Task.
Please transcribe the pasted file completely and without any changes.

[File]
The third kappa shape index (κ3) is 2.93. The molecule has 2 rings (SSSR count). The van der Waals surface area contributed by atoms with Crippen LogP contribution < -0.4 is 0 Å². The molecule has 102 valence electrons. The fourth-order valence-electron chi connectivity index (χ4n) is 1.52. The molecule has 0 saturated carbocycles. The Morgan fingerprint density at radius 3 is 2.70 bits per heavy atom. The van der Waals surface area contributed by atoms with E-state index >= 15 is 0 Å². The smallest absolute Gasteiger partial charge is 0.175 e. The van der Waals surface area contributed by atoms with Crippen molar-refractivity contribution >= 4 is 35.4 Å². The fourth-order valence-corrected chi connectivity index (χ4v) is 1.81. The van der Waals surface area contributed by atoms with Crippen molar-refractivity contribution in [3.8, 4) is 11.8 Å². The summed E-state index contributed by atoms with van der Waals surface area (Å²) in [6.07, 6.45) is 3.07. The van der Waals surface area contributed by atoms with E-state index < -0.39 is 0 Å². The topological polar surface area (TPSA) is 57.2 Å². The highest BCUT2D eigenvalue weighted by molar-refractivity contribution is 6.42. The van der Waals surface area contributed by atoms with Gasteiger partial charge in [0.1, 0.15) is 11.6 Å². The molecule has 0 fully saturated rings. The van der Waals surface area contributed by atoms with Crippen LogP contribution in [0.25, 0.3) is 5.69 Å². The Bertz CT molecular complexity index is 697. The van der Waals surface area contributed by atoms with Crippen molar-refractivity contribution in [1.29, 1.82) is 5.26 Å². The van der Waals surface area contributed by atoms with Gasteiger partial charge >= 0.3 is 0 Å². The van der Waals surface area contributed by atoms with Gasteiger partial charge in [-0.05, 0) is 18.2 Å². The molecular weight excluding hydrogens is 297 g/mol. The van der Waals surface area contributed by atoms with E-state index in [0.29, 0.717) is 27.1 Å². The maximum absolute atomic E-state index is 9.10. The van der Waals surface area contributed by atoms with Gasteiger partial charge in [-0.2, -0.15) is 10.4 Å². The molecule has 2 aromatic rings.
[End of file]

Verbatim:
The third kappa shape index (κ3) is 2.93. The molecule has 2 rings (SSSR count). The van der Waals surface area contributed by atoms with Crippen LogP contribution < -0.4 is 0 Å². The molecule has 102 valence electrons. The fourth-order valence-electron chi connectivity index (χ4n) is 1.52. The molecule has 0 saturated carbocycles. The Morgan fingerprint density at radius 3 is 2.70 bits per heavy atom. The van der Waals surface area contributed by atoms with E-state index >= 15 is 0 Å². The smallest absolute Gasteiger partial charge is 0.175 e. The van der Waals surface area contributed by atoms with Crippen molar-refractivity contribution >= 4 is 35.4 Å². The fourth-order valence-corrected chi connectivity index (χ4v) is 1.81. The van der Waals surface area contributed by atoms with Crippen molar-refractivity contribution in [3.8, 4) is 11.8 Å². The summed E-state index contributed by atoms with van der Waals surface area (Å²) in [6.07, 6.45) is 3.07. The van der Waals surface area contributed by atoms with E-state index < -0.39 is 0 Å². The topological polar surface area (TPSA) is 57.2 Å². The highest BCUT2D eigenvalue weighted by molar-refractivity contribution is 6.42. The van der Waals surface area contributed by atoms with Gasteiger partial charge in [0.1, 0.15) is 11.6 Å². The molecule has 0 fully saturated rings. The van der Waals surface area contributed by atoms with Crippen LogP contribution in [0.25, 0.3) is 5.69 Å². The Bertz CT molecular complexity index is 697. The van der Waals surface area contributed by atoms with Crippen molar-refractivity contribution in [1.29, 1.82) is 5.26 Å². The van der Waals surface area contributed by atoms with Gasteiger partial charge >= 0.3 is 0 Å². The van der Waals surface area contributed by atoms with Gasteiger partial charge in [-0.05, 0) is 18.2 Å². The molecular weight excluding hydrogens is 297 g/mol. The van der Waals surface area contributed by atoms with E-state index in [0.29, 0.717) is 27.1 Å². The maximum absolute atomic E-state index is 9.10. The van der Waals surface area contributed by atoms with Gasteiger partial charge in [-0.2, -0.15) is 10.4 Å². The molecule has 2 aromatic rings.